For healthcare professionals, understanding the relevant legislation can be a daunting task. They must learn how to adapt to changes in the world or face stiff fines and other penalties. This is especially true in the field of digital information management. In 1996, then-US President Bill Clinton signed into law the Health Insurance Portability and Accountability (HIPAA) Act. The first part of the law protects the health insurance coverage of workers and their families when they change companies or lose their jobs. The second part mandated the creation of national standards for electronic health records (EHR). Lawmakers would soon take this objective to the next level. In 2009, the Health Information Technology for Economic and Clinical Health (HITECH) Act granted the US Department of Health and Human Services (HHS) nearly $26 billion. These funds went toward advancing the efforts prompted by the HIPAA Act. Since then, healthcare professionals have been working to improve their digital systems.
Meaningful Use and the Criteria for Compliance
The government has also instituted an incentive policy for eligible medical practices and hospitals. The program pays healthcare professionals if they start using EHR technology. The payments range from $44,000 over five years for Medicare providers and $63,750 over six years for Medicaid providers. To earn the government payments, hospitals and medical practices must show that their digital systems are in “meaningful use.” This term refers to specific requirements that healthcare professionals must meet when they are using EHR for patient care. In 2014, the program’s Stage 2 rules for meaningful use of EHR systems went into effect. Eligible professionals must complete 20 objectives in order to prove meaningful use. Hospitals need to fulfill only 19 objectives. Among other things, these requirements include the following issues and implementations: Providing patients the ability to view, download, and send their health information online Using a computerized provider order entry for medication, radiology, and laboratory orders Generating and transmitting prescriptions electronically Using certified EHR technology for identifying patient-specific education resources Submitting electronic data for immunization registries Using secure services for digital communications with patients Protecting digital healthcare information Signing up for the incentive program is voluntary. However, if medical professionals do not join by 2015, then they will receive negative adjustments to their Medicare/Medicaid fees. These adjustments will start at a 1 percent reduction, but will increase to 3 percent by 2017.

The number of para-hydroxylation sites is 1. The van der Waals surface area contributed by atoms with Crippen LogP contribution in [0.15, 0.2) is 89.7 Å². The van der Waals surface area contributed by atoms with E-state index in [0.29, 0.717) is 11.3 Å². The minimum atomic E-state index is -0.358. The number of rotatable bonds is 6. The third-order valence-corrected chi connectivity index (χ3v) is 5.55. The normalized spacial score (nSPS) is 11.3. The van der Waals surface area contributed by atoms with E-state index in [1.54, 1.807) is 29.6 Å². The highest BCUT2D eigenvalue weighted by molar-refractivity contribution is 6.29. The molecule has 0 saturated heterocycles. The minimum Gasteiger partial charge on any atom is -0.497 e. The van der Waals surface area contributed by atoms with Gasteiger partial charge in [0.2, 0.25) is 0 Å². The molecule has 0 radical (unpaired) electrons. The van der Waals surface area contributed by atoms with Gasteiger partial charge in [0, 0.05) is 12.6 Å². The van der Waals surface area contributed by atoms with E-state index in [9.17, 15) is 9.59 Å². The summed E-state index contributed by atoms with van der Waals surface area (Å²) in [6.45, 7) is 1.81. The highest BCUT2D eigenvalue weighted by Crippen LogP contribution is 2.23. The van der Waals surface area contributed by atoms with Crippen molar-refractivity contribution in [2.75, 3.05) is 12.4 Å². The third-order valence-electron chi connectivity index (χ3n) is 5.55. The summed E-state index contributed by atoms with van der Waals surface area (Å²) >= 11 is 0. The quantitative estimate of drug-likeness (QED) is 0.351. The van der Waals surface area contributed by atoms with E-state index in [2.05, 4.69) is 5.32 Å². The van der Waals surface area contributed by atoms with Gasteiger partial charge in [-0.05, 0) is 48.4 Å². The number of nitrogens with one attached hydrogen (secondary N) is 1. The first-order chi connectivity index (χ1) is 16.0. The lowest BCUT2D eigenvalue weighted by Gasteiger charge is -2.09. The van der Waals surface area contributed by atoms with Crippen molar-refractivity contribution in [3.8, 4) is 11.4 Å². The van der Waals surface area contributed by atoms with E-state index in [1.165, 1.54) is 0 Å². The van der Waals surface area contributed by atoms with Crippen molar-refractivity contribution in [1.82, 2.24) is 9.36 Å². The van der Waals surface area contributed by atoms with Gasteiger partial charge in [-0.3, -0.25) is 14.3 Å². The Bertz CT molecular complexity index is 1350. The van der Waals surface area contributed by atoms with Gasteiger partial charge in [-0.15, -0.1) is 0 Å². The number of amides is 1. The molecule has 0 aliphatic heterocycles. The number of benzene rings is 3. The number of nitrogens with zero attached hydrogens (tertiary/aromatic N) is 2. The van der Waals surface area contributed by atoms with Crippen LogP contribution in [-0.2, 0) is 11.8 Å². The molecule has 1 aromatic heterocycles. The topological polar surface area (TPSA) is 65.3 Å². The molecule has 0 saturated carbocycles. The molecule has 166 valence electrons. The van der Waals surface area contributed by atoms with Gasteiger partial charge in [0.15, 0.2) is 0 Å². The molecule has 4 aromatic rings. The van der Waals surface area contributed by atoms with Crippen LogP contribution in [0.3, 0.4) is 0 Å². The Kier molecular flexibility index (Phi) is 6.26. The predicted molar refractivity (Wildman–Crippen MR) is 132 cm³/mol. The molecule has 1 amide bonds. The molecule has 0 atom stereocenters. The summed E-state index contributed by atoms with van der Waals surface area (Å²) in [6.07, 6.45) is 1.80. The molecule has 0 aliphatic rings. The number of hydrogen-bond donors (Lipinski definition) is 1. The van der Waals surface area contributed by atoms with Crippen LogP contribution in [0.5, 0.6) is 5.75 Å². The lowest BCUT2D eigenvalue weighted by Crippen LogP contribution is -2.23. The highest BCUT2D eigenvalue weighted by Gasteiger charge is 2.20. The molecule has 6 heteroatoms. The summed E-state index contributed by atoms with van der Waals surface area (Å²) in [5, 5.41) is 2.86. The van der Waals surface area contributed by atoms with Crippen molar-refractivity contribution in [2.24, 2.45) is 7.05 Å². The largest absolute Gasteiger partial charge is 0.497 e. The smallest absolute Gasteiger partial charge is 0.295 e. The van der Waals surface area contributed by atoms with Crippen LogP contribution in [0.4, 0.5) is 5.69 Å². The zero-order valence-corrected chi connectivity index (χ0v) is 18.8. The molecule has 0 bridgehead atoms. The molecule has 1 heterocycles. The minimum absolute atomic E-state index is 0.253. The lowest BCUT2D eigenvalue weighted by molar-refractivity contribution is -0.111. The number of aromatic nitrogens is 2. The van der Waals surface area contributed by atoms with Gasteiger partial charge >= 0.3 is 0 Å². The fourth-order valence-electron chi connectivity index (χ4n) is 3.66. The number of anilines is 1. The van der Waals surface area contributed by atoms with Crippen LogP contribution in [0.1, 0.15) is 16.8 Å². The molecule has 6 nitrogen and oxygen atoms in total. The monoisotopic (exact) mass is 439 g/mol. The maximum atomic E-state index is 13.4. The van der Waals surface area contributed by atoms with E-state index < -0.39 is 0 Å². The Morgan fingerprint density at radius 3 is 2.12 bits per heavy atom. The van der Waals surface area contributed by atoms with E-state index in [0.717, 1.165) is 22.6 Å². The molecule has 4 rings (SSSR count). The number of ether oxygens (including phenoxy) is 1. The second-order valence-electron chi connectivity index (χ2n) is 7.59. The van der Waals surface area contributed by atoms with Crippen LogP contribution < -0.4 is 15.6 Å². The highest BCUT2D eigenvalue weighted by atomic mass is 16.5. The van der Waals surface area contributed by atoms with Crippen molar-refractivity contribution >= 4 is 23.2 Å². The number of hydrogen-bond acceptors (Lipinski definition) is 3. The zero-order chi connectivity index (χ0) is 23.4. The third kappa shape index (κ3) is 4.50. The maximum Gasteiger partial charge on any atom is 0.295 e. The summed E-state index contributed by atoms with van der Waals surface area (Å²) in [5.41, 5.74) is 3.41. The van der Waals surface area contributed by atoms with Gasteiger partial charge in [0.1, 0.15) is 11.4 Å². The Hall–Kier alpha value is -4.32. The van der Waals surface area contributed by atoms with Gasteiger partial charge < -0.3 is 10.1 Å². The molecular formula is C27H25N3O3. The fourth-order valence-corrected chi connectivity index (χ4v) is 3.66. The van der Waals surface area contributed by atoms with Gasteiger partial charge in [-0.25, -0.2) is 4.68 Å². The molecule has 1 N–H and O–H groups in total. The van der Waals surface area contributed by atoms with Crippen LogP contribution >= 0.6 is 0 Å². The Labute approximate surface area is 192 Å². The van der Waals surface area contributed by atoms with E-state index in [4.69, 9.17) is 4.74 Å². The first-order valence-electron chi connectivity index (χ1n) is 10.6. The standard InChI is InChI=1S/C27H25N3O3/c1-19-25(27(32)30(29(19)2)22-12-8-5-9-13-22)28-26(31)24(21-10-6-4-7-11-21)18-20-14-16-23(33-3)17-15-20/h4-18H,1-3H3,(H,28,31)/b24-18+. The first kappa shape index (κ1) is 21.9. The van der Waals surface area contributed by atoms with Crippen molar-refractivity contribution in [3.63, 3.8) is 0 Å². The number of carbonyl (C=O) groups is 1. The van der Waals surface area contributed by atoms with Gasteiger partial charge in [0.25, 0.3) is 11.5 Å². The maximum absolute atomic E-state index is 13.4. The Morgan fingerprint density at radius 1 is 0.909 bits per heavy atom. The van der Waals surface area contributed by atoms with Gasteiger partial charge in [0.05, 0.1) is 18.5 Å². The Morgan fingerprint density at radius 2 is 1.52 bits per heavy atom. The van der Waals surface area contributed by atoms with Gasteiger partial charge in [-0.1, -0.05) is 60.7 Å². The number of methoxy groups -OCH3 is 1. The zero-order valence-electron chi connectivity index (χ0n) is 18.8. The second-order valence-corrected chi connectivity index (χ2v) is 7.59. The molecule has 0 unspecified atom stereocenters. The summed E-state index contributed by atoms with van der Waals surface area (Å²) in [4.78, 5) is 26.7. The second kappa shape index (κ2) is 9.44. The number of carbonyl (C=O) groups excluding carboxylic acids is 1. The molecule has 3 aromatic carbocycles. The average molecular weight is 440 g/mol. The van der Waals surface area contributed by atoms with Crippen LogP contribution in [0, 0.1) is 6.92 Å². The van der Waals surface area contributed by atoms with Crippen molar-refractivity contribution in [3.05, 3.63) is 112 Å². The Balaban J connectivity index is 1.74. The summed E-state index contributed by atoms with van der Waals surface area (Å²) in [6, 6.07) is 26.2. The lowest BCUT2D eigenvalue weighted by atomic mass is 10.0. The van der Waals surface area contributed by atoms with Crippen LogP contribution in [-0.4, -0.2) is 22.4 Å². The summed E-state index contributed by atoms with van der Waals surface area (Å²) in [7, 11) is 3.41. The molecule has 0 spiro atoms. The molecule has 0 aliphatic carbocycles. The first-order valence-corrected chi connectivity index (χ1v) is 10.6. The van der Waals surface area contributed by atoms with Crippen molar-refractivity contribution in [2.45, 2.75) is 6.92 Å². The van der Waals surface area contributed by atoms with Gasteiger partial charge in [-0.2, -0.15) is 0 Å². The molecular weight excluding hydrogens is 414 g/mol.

The Penalties for Failing to Protect Digital Databases
Although the incentive program is not mandatory, medical workers must still follow the rules set out in HIPAA and HITECH. Many of these rules, particularly those involving cyber security, overlap with the meaningful use criteria. Failure to follow them can be very costly. Managed care company WellPoint Inc. learned this lesson in July 2013 after the company filed a report to HHS about digital security weaknesses. The report stated that the health information of 612,402 individuals was accidentally made available on the Internet due to flaws in their EHR system. HHS started looking into the company after it filed the report. Its investigation determined that WellPoint had failed to sufficiently implement policies for authorizing access to its online database. The investigators accused the company of inadequately performing a technical evaluation of its system. They also said that it failed to establish safeguards for user identity verification. In the end, the company agreed to settle the matter by paying $1.7 million to the government.
The Need to Create a Safe and Secure Computer System
According to the HHS, the WellPoint case sent an important message about the dangers of failing to follow the law. The situation showed that those who fail to create a secure digital database could end up paying huge sums of money. This is true even for companies that update their systems, but fail to do so in the right way. Medical facilities need comprehensive cyber security agendas if they want to become compliant with both the meaningful use criteria and the overarching legislative framework. They must also perform a security risk analysis and create a risk management strategy. The best way to get started is by contacting an experienced IT company.